Statistics tell horror story about vision problems.
Statistics gathered by surveys, studies and research into visual impairment paint a dismal picture of a world where one out of three people are not seeing clearly, according to Gary Rodney, Australian Behavioural Optometrist, Master of Optometry and Fellow of the International Academy of Orthokeratology and Myopia Control (FIAOMC). And he says the worst of it all, is that 80% of these eye problems can be corrected, controlled or managed, but 40 % of them remain unaddressed.
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During the past decade, the overall global population has risen by only 14% (just under 1billion) from 6.9 billion in 2010 to 7.8 billion in 2020. But, according to Rodney, over the same period huge spikes in the number of people struggling with vision.
This has pushed the global figures on visual impairment and uncorrected refractive errors like myopia (nearsightedness) to a current total of 2.5 billion people worldwide. This shows an eight times increase of 2billion people on a figure of 285million only 10 years ago, and pushes up the impact of vision problems to affecting 32% of the global population from only 4% in 2010.
“And 1 billion (or 40%) of those 2.5billion are dealing with eye conditions which could have been addressed or corrected, which could be caused by unawareness, or by lack of access to treatment, ” Rodney says.
The soaring statistics have certainly acted as calls to action, and government and eye-health organisations, scientists and researchers have responded in many countries by trying to determine why vision issues are spiking, how to slow the curve, and how to increase awareness of the threat that curve contains, says Rodney.
However, the opinions and approaches differ as to why vision problems are now affecting every third person in the world. Theories which include the increase in urban lifestyle, diet, location, genetics, too much screen time and the increased role of technology, as well as regular sedentary and close-up work and too little exercise or outdoor time, are all being investigated as possible answers or contributors to the overall problem.
According to Rodney, one of the biggest reasons is the epidemic-like rise in myopia or shortsightedness, a refractive error which affects the eyes’ ability to receive information correctly and deliver it to the brain for processing into a understandable, relevant, and meaningful image.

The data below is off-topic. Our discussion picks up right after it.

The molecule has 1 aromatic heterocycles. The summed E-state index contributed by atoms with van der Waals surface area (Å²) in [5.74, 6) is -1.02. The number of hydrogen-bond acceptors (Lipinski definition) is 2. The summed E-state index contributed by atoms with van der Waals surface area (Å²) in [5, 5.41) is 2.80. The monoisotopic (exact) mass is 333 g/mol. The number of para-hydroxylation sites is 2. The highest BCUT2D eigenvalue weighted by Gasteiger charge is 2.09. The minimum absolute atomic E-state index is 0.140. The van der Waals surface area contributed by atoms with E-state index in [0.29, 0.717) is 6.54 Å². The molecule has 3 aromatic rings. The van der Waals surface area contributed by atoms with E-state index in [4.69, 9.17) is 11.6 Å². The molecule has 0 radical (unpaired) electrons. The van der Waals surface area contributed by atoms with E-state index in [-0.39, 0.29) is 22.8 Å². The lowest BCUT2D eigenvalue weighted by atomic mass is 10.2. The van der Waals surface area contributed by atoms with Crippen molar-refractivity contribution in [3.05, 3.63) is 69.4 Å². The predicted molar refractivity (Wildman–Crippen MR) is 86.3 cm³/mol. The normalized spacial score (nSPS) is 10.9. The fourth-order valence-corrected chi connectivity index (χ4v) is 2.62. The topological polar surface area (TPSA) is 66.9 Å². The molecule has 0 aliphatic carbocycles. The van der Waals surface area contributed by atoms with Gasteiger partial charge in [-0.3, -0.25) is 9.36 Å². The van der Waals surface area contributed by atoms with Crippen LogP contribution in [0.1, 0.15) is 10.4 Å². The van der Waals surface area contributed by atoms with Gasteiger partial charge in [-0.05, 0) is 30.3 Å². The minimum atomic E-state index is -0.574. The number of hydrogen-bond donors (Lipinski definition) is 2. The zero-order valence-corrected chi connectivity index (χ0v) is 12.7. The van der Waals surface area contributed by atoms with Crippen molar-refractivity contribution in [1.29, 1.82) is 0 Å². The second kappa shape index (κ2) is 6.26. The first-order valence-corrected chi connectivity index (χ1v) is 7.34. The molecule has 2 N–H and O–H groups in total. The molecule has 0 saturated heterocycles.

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Statistics suggest that the most likely to have poor vision are those who live in developing countries such as those in the South-East Asia, the Western Pacific, and African regions. These areas account for about 70 percent of the vision impaired population. Most are females of any age; from the middle or lower income groups; or over 50 years old.
Rodney said of the wide range of vision impairments and functional errors, the one most likely to cause the severest damage to sight is cataract. Statistics show it as being responsible for 51% of global blindness.
However, nearsightedness, because of its high prevalence and the major threat it offers, even when at its lowest levels of progression, not only to people’s sight, but also to their general and mental health, their self-image, and their ability to learn, has to be seen as equally serious. And when it is allowed to progress to its highest level, it can also lead to non-age-related macular degeneration, retinal tears and detachment; contribute to the development of cataract, and also sometimes, to blindness, Rodney says.
For more information about vision impairments, myopia and the global threat to vision, and more importantly what you can do to prevent it, or to make an appointment, visit the Smart Vision website: Optometrists Sydney: Optometry Services For Children and Adults | Smart Vision; for specific information about Myopia treatment and prevention visit Myopia Prevention: Solutions, Control And Treatment In Sydney; and for detailed information about Myopia Treatment visit Orthokeratology In Sydney: The Non Surgical Alternative.
To book an appointment for a thorough eye check-up, click here or Call the Bondi clinic on (02) 9365 5047 or the Mosman clinic on (02) 9969 1600.
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